The two therapy counsellors travel to the bush every day and visit up to 13 follow-up patients per day. Their tasks do not only include counselling and monitoring the intake of the medication. The men also help patients by showing them how to grow vegetables, salad and fruit. In the meantime, one patient has been able to set up his own small farm. He has implemented everything he was shown. He not only grows fruit and vegetables, he also raises chickens. With the help of the Brotherhood of Blessed Gérard, this patient was able to build up a livelihood. He proudly shows us around his small property. The work of the Brotherhood has literally borne fruit.
I am very happy when the man climbs his papaya tree to give me some of these tasty, juicy fruits. As we leave, he joyfully shakes our hands and waves at us for a long time. We visit four more patients that day. This work is extremely important, because without these medicines, these people would soon be so sick that they would not be able to get up from their beds and would face certain death. Later, the nursing team takes the ambulance to the last patient we visit that evening. She has mouth rot, which is a sign that her immune system has been weakened by her AIDS disease. From a certain stage of the disease, the sick have to fight many infections.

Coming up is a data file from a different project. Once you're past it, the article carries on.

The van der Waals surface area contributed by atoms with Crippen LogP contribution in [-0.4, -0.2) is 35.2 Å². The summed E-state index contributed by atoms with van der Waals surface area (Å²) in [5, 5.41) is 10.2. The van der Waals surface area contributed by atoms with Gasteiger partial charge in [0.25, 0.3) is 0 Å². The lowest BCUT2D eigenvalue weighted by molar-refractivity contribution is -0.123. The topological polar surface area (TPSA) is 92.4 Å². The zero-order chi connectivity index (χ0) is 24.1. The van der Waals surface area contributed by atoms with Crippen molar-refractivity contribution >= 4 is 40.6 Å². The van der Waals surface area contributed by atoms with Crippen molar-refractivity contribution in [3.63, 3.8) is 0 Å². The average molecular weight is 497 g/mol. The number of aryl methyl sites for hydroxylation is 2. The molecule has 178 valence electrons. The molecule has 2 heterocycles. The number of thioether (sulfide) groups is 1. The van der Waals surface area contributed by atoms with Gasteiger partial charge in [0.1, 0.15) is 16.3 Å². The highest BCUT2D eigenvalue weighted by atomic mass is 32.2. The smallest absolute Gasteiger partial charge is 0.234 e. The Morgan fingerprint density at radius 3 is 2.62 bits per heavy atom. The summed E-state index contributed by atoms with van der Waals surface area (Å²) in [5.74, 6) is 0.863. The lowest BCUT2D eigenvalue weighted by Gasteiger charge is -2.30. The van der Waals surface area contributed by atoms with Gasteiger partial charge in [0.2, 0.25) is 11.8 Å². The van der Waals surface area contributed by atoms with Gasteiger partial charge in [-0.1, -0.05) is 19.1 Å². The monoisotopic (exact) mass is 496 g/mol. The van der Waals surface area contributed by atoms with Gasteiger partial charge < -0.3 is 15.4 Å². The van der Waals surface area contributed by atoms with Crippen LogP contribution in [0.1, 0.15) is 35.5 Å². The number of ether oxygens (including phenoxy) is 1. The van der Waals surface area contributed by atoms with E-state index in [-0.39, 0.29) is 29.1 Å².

In the evening I ask my brother, Father Gerhard, how it could be that whole families are infected with the deadly virus. "You know, they get raped. Or when the men work far away and come home once a year, they make their wives happy with a new child and it is infected at birth. The woman usually doesn't even know she is HIV-positive yet, because the symptoms of the disease don't appear until much later."
"Can't the woman then defend herself and say if she doesn't want to have relations with him?", I ask. "No," my brother replies, "they have no right towards their husband. He is the master of the house and the woman must obey whether she wants to or not. The bad thing is that the number of viruses increases with every unprotected sexual intercourse. This is called reinfection."
And my brother explains further, "There was once a PhD student from the University of Berkeley in California with us to find out why Mandeni is the AIDS stronghold of the world. And he came to two conclusions, that it was gender inequality and it was poverty. How this plays out is that far fewer women have jobs and the women who do work earn less than the men. So the men have the money in their pockets and the women have nothing and then they indulge in the oldest trade in the world and not in the way of standing on the street corner with a handbag, but there is the so-called "sugar daddy" system here and that means: "A sex partner hires me for the medium term and then people have a boyfriend for a few months or a year. But one is not enough. Now I need a second and a third and a fourth. One pays the school fees for the children, the other pays for my food, the third pays my rent and the fourth pays for my clothes. In this way, promiscuity is extremely high in our country and thus, of course, we have these extremely high AIDS rates, which we are not proud of at all, but on the contrary, which cause us immense worry."
Asked if our work is not in vain, because no one can save the whole world, my brother, Father Gerhard, answers: "We cannot save the whole world, but for each individual - and there are hundreds that we have been able to save - it means the whole world".